It’s getting harder and harder. I don’t think that’s because my books are getting worse and worse. I think it’s got to do with the industry. The ebook market is saturated with titles and every week there are hundreds more being traditionally published, self-published and converted to ebook format from older hard copy versions. And if that isn’t bad enough there is such a lot of great writing out there to be enjoyed and it’s mostly dirt cheap. I’m finding that my financial returns have been diminishing for some time. It might even get to the stage where my wife has to get a third job. Seriously. It’s a bit depressing.

Any unpublished gems in your bottom drawer?

Two books: one a crime thriller that I’ve just finished and one in what Margaret Atwood would call the ‘speculative fiction’ genre. (Actually, Margaret Atwood would probably put my effort in the ‘crap fiction’ genre. But I could live with that. At least she’d have to say my name.

What’s the current project in progress? How’s it going?

Booker & Cash #4 is next for me. I’ve made a start. I’m about 20,000 words to the good. It’s shaping up and I’m enjoying writing it. I always enjoy writing about these two and Romney Marsh.

What’s the best thing about writing?

Being my own boss.

The worst?

Being my own boss.

What are the last five books you’ve read?

Slade House by David Mitchell
Meditations by Marcus Aurelius (I’m interested in Stoicism. I think as a philosophy it can help me to understand why I’m such an idiot sometimes.),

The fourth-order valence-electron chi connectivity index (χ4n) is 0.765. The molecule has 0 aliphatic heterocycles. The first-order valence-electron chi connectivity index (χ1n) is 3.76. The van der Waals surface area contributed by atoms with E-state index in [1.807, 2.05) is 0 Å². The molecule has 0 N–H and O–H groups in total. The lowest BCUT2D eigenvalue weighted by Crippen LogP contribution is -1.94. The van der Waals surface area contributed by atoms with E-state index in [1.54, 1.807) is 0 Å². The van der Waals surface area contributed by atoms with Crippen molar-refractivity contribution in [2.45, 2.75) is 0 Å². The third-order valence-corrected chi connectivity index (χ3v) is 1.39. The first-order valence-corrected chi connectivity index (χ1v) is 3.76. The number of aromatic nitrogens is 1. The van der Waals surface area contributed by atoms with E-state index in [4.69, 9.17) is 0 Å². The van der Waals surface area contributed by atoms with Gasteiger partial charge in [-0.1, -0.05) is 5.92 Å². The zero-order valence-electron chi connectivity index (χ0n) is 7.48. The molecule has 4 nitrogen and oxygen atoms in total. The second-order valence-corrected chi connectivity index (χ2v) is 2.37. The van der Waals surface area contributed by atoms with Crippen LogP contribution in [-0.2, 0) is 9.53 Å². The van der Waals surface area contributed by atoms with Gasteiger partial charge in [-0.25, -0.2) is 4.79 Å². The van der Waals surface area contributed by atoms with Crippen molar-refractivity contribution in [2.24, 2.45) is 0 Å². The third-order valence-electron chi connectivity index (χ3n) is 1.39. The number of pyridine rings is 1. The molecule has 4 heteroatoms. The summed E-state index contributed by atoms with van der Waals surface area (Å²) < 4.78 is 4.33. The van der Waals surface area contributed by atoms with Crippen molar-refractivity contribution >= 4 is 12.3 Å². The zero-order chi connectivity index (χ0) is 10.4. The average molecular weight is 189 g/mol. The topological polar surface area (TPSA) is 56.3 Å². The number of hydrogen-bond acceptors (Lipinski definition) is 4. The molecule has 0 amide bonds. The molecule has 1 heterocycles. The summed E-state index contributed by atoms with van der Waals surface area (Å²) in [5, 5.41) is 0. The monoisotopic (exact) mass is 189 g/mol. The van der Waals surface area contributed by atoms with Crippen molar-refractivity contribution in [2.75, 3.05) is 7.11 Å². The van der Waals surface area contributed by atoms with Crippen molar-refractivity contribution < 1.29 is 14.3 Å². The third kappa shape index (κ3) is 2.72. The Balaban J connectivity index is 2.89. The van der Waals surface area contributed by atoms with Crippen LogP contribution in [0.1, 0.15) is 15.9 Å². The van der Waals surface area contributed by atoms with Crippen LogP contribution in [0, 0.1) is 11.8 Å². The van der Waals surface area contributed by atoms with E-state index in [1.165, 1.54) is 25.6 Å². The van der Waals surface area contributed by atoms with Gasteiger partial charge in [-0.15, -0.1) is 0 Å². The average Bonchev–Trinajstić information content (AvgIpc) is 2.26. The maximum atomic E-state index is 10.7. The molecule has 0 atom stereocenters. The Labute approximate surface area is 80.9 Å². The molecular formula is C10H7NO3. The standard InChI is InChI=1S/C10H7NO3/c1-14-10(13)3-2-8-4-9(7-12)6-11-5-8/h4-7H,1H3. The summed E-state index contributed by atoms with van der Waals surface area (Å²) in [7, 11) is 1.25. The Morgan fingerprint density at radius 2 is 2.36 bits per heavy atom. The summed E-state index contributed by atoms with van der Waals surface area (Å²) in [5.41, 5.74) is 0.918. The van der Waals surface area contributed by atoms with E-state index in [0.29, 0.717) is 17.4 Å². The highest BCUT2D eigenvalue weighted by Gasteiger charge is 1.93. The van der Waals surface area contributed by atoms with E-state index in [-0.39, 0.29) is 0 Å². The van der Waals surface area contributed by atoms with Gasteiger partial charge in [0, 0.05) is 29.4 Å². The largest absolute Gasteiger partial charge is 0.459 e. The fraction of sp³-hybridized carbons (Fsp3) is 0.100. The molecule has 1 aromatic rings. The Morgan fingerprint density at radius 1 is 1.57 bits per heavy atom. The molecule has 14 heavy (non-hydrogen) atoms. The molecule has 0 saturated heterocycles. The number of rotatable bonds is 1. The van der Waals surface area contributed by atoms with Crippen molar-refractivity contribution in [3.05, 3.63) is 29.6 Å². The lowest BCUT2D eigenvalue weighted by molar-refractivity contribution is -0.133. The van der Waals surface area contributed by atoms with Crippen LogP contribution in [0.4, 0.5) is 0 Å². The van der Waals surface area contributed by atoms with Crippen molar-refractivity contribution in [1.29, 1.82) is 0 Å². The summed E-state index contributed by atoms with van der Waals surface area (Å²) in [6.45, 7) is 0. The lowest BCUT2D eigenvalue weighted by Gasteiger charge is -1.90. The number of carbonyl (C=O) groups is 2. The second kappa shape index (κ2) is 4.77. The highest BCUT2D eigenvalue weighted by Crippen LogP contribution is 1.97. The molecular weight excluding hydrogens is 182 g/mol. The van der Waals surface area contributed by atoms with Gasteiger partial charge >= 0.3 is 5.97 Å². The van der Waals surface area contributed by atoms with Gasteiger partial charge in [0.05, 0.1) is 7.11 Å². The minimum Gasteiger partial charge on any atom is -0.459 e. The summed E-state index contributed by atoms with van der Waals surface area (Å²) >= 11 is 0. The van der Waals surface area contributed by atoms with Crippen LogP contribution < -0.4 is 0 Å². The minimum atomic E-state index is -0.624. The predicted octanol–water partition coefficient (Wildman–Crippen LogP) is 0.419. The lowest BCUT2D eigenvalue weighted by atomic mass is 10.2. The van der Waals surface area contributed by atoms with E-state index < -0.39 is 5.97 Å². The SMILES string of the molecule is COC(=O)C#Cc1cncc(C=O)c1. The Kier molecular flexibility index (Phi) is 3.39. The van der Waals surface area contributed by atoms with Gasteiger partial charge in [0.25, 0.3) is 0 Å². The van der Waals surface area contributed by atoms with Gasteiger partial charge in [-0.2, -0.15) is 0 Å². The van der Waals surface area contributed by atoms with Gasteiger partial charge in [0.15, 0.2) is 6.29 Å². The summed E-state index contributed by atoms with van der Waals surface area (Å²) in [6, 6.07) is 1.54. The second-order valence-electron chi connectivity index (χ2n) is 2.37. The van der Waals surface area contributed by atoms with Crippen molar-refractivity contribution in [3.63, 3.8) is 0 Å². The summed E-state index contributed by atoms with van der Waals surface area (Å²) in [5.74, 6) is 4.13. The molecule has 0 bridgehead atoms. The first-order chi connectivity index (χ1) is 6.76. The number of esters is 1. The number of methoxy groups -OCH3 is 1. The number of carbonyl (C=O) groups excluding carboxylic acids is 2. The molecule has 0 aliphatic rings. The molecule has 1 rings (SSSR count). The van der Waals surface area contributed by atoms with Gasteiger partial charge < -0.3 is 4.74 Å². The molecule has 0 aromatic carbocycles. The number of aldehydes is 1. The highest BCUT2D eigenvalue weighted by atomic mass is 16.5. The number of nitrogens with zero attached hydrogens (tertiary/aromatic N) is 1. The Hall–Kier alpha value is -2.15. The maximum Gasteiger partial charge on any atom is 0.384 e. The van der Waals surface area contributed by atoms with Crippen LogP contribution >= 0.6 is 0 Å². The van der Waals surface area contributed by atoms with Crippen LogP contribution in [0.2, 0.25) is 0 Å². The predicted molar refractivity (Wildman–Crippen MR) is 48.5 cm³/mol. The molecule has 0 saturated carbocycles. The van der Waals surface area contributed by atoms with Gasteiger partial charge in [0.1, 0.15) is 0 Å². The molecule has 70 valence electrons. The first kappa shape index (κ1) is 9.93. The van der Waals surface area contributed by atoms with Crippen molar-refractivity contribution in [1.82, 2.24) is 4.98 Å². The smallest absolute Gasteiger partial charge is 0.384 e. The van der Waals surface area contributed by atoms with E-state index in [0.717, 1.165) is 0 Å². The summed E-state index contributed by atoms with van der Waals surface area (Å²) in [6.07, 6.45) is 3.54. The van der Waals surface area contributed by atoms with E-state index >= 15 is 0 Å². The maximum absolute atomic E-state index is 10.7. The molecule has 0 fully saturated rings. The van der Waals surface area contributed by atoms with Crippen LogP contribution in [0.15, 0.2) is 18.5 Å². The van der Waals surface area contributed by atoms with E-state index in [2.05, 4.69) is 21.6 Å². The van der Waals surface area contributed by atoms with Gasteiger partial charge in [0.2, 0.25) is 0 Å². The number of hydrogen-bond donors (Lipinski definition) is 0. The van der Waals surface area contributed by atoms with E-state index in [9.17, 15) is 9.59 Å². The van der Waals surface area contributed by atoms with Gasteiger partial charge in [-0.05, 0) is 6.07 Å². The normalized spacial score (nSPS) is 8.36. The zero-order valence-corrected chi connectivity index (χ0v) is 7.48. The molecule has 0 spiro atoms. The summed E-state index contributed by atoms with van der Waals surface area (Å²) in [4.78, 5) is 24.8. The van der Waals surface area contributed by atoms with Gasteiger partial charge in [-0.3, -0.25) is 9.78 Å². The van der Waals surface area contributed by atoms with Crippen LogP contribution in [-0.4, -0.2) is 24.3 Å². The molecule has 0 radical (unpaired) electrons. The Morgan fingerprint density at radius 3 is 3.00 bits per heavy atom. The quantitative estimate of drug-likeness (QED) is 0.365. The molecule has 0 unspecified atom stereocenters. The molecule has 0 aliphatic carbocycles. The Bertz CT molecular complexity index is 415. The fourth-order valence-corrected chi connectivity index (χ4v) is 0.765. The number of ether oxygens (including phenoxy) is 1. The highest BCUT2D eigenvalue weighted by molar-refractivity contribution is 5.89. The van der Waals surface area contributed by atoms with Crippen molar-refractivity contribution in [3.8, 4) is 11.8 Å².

The Enemy by Lee Child,
The One From the Other by Philip Kerr
and Dead Lions by Mick Herron. All brilliant reads.

Who do you read and enjoy?

Too many to mention. But... Elmore Leonard, CJ Sansom, Gerald Seymour, John Le Carre, Conan Doyle, Michael Dibdin. I like the tried and trusted.

Is there any one book you wish you had written?

Fifty Shades of Grey. Just think of the money.

Favourite activity when not working or writing?

Spending time with my children.

What’s the last film you watched that rocked you?

Kung Fu Panda #1. I’m not kidding. Those Dreamworks films are absolutely brilliant and hilarious.

TV addict or not? What’s the must watch show in the Tidy household?

TV, aka the idiot’s lantern, is the biggest drain of time I’ve ever encountered. But I do love movies and a good series on DVD. I’ve recently finished working my way through every boxed set of Spooks. I could watch those again and again. Superb British drama.  

In a couple of years’ time…

We could all be dead. But with how life has gone I won’t have any regrets. Well, maybe one or two... or three... but I don’t blame them.

Many thanks to Oliver for his time. You can catch up with him....

His website is here.
Facebook here and he's on Twitter – @olivertidy


  1. Interesting interview, Col. There is a glut in self-publishing and yet, sadly, not enough readership. I agree, even good books are going a-begging. There's just so much to read out there.

    1. Prashant, I read my fair share of self-published authors, as well as those traditionally published. It's hard to separate the wheat from the chaff, though I've been mainly lucky in my picks. I think Oliver has now hooked up with a good publisher though - Bloodhound Books.

  2. Thanks, both, for a really interesting interview. It's quite true that it's getting harder than ever to carve a place out for oneself in the writing world. The industry really is changing.

    1. Glad you enjoyed it Margot. I don't envy any one of you authors trying to find a place in the market. It doesn't seem like the battle ends with just the creative aspect of writing.

  3. Very nice interview, and interesting answers. I will definitely read at least one book by this author, although I don't know when, with all the books on my TBR pile.

    1. Tracy cheers. Looking forward to seeing how you get on with this author once you get around to it.

  4. Thanks for posting this interview, Col. Whether a writer is a plotter or a make it upper, always interests me. Frankly, I can’t imagine how the later does it.

  5. This confirmed me in my thought I should try his books.

    1. I hope it goes well and you do a post on it!